As math students move into 8th grade, the math they are faced with is as intriguing as it is challenging. No longer are children locked into the idea that math is just about adding, subtracting, and multiplying whole numbers on the number line.
Rational numbers and rational expressions are parts of the math curriculum that are indeed connected, but that we use in very different ways.
Understanding rational numbers are straightforward enough. Formally, we can say that a rational number is a number that can be in the form p/q where p and q are integers and q does not equal zero.
In simple terms, this just means that rational numbers are numbers that are made by dividing one integer by another integer.
When we read the definition of rational expressions, however, we need to make sure we are up-to-date on our grade 7 polynomial lessons. Rational expressions are expressions that are rations of two polynomials.
Here is an example of a rational expression:
We can quickly remember that both rational expressions and rational numbers are fractions because “rational” contains the word “ratio”. This should point our brains toward fractions.
Rational Functions And Lowest Terms
We know that rational expressions are just like fractions, but with polynomials instead of integers.
A rational function is the ratio of two polynomials, where the bottom polynomial does not equal zero. Here is how we can write this out:
f(x) = P(x)/Q(x)
Q(x) cannot be zero (and anywhere that Q(x)=0 is undefined)
When we are faced with a function like this, we are usually asked to find its roots. To find the roots of a rational expression, we need to find the roots of the top polynomial, once we have put the rational expression into its lowest terms.
As we know from our earlier years of math class, if we want to simplify fractions, we want to get the fraction into its lowest terms. This is when the top and the bottom of the fraction have no common factors.
Similarly, when we are talking about rational expressions, these expressions are in their lowest terms when the top and bottom have no common factors.
If our rational expression is (x3+3x2)/2x it is not in its lowest terms, because we can divide the top and the bottom by x.
If we do this, we are left with (x2+3x)/2, which is in its lowest terms because the top and the bottom share no common factors.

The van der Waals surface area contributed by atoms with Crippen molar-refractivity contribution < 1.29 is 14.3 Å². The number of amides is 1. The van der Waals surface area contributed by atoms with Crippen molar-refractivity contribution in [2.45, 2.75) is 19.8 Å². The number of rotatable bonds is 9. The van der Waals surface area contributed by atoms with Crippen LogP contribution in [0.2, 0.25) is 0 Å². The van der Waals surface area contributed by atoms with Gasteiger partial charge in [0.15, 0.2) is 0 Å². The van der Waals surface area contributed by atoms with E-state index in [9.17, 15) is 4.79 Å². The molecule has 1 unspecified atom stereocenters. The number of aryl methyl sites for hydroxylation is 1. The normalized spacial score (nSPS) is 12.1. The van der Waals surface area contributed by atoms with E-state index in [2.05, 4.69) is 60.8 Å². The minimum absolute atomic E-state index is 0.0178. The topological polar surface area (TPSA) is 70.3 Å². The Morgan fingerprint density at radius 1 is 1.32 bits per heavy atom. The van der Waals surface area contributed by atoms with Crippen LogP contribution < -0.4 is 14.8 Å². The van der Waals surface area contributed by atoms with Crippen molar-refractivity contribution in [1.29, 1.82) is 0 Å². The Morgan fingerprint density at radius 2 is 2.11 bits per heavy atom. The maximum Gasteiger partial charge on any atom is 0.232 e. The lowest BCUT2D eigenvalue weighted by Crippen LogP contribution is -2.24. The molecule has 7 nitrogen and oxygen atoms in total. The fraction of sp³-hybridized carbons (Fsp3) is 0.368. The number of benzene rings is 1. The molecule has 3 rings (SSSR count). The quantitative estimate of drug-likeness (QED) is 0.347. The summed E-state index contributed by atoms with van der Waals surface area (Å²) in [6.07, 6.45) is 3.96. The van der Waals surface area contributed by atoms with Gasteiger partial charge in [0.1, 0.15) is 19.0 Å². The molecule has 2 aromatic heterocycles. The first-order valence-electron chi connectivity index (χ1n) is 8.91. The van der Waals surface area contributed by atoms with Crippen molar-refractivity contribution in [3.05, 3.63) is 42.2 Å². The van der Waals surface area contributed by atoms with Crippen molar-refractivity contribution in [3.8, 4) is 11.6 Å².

Therefore, we now know that to find the roots of a rational expression, we must:
- Reduce the rational expression to its lowest terms
- Find the roots of the top polynomial
Proper Rational Expressions And Improper Rational Expressions
We can see that, as we fly through this introduction to rational expressions, there are many different aspects of this topic that we need to wrap our heads around. Another that we need to mention is the fact that rational expressions can be proper or improper.
Darling with regular fractions, we know that a proper fraction is when the numerator is smaller than the denominator, and an improper fraction is when the numerator is larger than or equal to the denominator.
What makes rational expressions proper or improper is the degree (or the largest exponent of x). Let’s look at some examples and identify the degree in some different polynomial expressions.
4x → the degree is one
4x3 − x + 3 → the degree is three
Now that we know this, we will better understand the definitions of proper and improper rational expressions.
A rational expression is proper if the degree of the top is less than the degree of the bottom.
A rational expression is improper if the degree of the top is greater than or equal to the degree of the bottom.
As we find out more about our rational expressions, we can dig deeper and establish even more interesting facts about these expressions. Later in this topic, students will be introduced to asymptotes and other interesting topics.
OMC 8th Grade Math Courses
Rational expressions are one topic that may seem daunting at first, but by relying on previously acquired knowledge and using skills that are applicable across different areas of math, kids can ensure that they are able to explain the difference between proper and improper rational expressions.
At OMC, we offer students the opportunity to enjoy tailored classes, entirely focused on reinforcing previous lessons, plugging any gaps that may exist in their knowledge, and giving them experience practicing math in examination environments. With our expert team of qualified professionals, your child will have the opportunity to excel in math, regardless of their age, level, or previous experience with the subject.